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Rogue Lawyer
Cover of Rogue Lawyer
Rogue Lawyer
A Novel
Borrow Borrow
#1 NEW YORK TIMES BESTSELLER • Featuring one of John Grisham’s most colorful, outrageous, and vividly drawn characters yet, Rogue Lawyer showcases the master of the legal thriller at his very best.

On the right side of the law—sort of—Sebastian Rudd is not your typical street lawyer. His office is a customized bulletproof van, complete with Wi-Fi, a bar, a small fridge, and fine leather chairs. He has no firm, no partners, and only one employee: his heavily armed driver, who also so happens to be his bodyguard, law clerk, confidant, and golf caddie. Sebastian drinks small-batch bourbon and carries a gun. He defends people other lawyers won’t go near: a drug-addled, tattooed kid rumored to be in a satanic cult; a vicious crime lord on death row; a homeowner arrested for shooting at a SWAT team that mistakenly invaded his house. Why these clients? Because Sebastian believes everyone is entitled to a fair trial—even if he has to bend the law to secure one.
#1 NEW YORK TIMES BESTSELLER • Featuring one of John Grisham’s most colorful, outrageous, and vividly drawn characters yet, Rogue Lawyer showcases the master of the legal thriller at his very best.

On the right side of the law—sort of—Sebastian Rudd is not your typical street lawyer. His office is a customized bulletproof van, complete with Wi-Fi, a bar, a small fridge, and fine leather chairs. He has no firm, no partners, and only one employee: his heavily armed driver, who also so happens to be his bodyguard, law clerk, confidant, and golf caddie. Sebastian drinks small-batch bourbon and carries a gun. He defends people other lawyers won’t go near: a drug-addled, tattooed kid rumored to be in a satanic cult; a vicious crime lord on death row; a homeowner arrested for shooting at a SWAT team that mistakenly invaded his house. Why these clients? Because Sebastian believes everyone is entitled to a fair trial—even if he has to bend the law to secure one.
Available formats-
  • OverDrive Read
  • EPUB eBook
Languages:-
Copies-
  • Available:
    1
  • Library copies:
    1
Levels-
  • ATOS:
    6.0
  • Lexile:
  • Interest Level:
    UG
  • Text Difficulty:
    4 - 5


Excerpts-
  • Chapter One 1.
     
         My name is Sebastian Rudd, and though I am a well‑known street lawyer, you will not see my name on billboards, on bus benches, or screaming at you from the yellow pages. I don’t pay to be seen on television, though I am often there. My name is not listed in any phone book. I do not maintain a traditional office. I carry a gun, legally, because my name and face tend to attract attention from the type of people who also carry guns and don’t mind using them. I live alone, usually sleep alone, and do not possess the patience and understanding necessary to maintain friendships. The law is my life, always consuming and occasionally fulfilling. I wouldn’t call it a “jealous mistress” as some forgotten person once so famously did. It’s more like an overbearing wife who controls the checkbook. There’s no way out.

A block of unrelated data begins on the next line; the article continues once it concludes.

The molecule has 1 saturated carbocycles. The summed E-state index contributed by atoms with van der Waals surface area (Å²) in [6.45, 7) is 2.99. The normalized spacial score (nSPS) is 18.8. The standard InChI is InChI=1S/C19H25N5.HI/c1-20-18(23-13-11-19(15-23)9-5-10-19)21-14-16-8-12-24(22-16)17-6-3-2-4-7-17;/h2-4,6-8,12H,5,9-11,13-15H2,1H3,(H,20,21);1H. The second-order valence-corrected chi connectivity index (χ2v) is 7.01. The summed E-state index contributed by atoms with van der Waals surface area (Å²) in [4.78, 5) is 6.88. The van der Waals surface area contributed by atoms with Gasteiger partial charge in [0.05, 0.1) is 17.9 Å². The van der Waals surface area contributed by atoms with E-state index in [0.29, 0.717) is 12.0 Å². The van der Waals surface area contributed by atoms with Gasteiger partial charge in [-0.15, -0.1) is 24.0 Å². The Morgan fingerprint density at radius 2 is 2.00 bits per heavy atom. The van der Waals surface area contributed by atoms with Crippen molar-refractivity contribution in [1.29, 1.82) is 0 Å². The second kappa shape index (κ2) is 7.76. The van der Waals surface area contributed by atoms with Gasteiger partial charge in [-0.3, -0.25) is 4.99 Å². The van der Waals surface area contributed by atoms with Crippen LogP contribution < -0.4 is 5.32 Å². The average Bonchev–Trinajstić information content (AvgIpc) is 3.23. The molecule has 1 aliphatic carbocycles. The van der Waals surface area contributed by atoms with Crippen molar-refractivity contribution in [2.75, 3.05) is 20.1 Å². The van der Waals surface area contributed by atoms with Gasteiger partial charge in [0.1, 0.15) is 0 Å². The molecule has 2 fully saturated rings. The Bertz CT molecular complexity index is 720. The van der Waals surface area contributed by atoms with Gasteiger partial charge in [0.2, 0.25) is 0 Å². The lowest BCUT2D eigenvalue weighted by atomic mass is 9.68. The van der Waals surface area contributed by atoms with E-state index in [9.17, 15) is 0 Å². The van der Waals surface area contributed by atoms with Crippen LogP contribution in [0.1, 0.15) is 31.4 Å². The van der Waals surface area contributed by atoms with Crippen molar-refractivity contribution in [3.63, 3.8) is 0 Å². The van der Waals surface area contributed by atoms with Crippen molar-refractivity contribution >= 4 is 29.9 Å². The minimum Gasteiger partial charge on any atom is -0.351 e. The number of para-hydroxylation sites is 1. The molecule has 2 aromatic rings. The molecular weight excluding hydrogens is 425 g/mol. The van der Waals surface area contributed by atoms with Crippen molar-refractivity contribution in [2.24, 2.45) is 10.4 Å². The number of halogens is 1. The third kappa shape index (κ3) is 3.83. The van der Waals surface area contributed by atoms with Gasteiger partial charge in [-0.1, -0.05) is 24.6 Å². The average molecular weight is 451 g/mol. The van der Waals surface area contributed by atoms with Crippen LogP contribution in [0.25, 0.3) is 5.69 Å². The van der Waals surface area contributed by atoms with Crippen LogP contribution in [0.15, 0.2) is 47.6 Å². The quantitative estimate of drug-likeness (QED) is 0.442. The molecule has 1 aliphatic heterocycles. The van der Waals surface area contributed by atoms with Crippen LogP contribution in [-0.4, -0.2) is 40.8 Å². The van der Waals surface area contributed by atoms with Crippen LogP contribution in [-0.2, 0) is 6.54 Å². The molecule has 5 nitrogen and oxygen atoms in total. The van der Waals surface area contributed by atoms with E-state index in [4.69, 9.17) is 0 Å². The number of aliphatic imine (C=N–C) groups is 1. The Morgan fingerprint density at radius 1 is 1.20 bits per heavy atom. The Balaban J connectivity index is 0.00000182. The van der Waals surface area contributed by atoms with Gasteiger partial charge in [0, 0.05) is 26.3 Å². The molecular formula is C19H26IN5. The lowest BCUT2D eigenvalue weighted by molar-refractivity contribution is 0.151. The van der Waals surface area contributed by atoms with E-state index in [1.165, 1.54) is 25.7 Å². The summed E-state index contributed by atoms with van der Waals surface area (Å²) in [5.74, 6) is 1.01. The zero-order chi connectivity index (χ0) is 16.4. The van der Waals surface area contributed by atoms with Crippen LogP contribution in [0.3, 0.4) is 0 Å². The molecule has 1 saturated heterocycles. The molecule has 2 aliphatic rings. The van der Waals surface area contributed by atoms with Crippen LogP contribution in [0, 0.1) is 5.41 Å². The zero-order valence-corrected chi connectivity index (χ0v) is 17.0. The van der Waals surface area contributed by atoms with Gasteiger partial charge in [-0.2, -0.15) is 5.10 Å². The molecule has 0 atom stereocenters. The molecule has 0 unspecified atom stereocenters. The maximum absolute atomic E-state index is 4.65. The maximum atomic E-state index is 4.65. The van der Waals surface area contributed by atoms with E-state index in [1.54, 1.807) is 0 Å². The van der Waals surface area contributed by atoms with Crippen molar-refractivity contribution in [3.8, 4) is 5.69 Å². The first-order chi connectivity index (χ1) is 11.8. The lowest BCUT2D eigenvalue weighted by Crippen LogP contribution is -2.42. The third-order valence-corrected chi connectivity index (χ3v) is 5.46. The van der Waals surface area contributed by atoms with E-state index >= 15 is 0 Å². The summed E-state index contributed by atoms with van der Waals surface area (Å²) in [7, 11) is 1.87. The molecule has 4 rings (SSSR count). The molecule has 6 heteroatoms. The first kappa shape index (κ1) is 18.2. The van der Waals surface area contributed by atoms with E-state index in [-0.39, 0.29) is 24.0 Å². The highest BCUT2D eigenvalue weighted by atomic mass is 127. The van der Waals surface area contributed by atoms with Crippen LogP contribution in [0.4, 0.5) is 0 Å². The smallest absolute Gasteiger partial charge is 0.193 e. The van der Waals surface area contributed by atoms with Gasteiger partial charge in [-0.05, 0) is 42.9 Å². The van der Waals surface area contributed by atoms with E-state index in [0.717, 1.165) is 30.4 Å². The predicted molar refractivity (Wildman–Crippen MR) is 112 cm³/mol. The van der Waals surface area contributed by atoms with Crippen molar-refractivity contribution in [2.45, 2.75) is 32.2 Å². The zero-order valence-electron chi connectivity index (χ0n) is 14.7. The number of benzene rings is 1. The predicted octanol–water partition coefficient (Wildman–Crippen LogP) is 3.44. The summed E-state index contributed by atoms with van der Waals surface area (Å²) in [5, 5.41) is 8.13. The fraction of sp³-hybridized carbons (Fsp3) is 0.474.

These nights I find myself sleeping in cheap motel rooms that change each week. I’m not trying to save money; rather, I’m just trying to stay alive. There are plenty of people who’d like to kill me right now,  and a few of them have been quite vocal. They don’t tell you in law school that one day you may find yourself defending a person charged with a crime so heinous that otherwise peaceful citizens feel driven to take up arms and threaten to kill the accused, his lawyer, and even the judge.
         But I’ve been threatened before. It’s part of being a rogue lawyer, a subspecialty of the profession that I more or less fell into ten years ago. When I finished law school, jobs were scarce. I reluctantly took a part‑time position in the City’s public defender’s office. From there I landed in a small, unprofitable firm that handled only criminal defense. After a few years, that firm blew up and I was on my own, out on the street with plenty of others, scrambling to make a buck.
         One case put me on the map. I can’t say it made me famous because, seriously, how can you say a lawyer is famous in a city of a million people? Plenty of local hacks think they’re famous. They smile from billboards as they beg for your bankruptcy and swagger in television ads as they seem deeply concerned about your personal injuries, but they’re forced to pay for their own publicity. Not me.
         The cheap motels change each week. I’m in the middle of a trial in a dismal, backwater, redneck town called Milo, two hours from where I live in the City. I am defending a brain‑damaged eighteen‑year‑old dropout who’s  charged with killing two little girls in one of the most evil crimes I’ve ever seen, and I’ve seen plenty. My clients are almost always guilty, so I don’t waste a lot of time wringing my hands about whether they get what they deserve. In this case, though, Gardy is not guilty, not that it matters. It does not. What’s important in Milo these days is that Gardy gets convicted and sentenced to death and executed as soon as possible so that the town can feel better about itself and move on. Move on to where, exactly? Hell if I know, nor do I care. This place has been moving backward for fifty years, and one lousy verdict will not change its course. I’ve read and heard it said that Milo needs “closure,” whatever that means. You’d have to be an idiot to believe this town will somehow grow and prosper and become more tolerant as soon as Gardy gets the needle.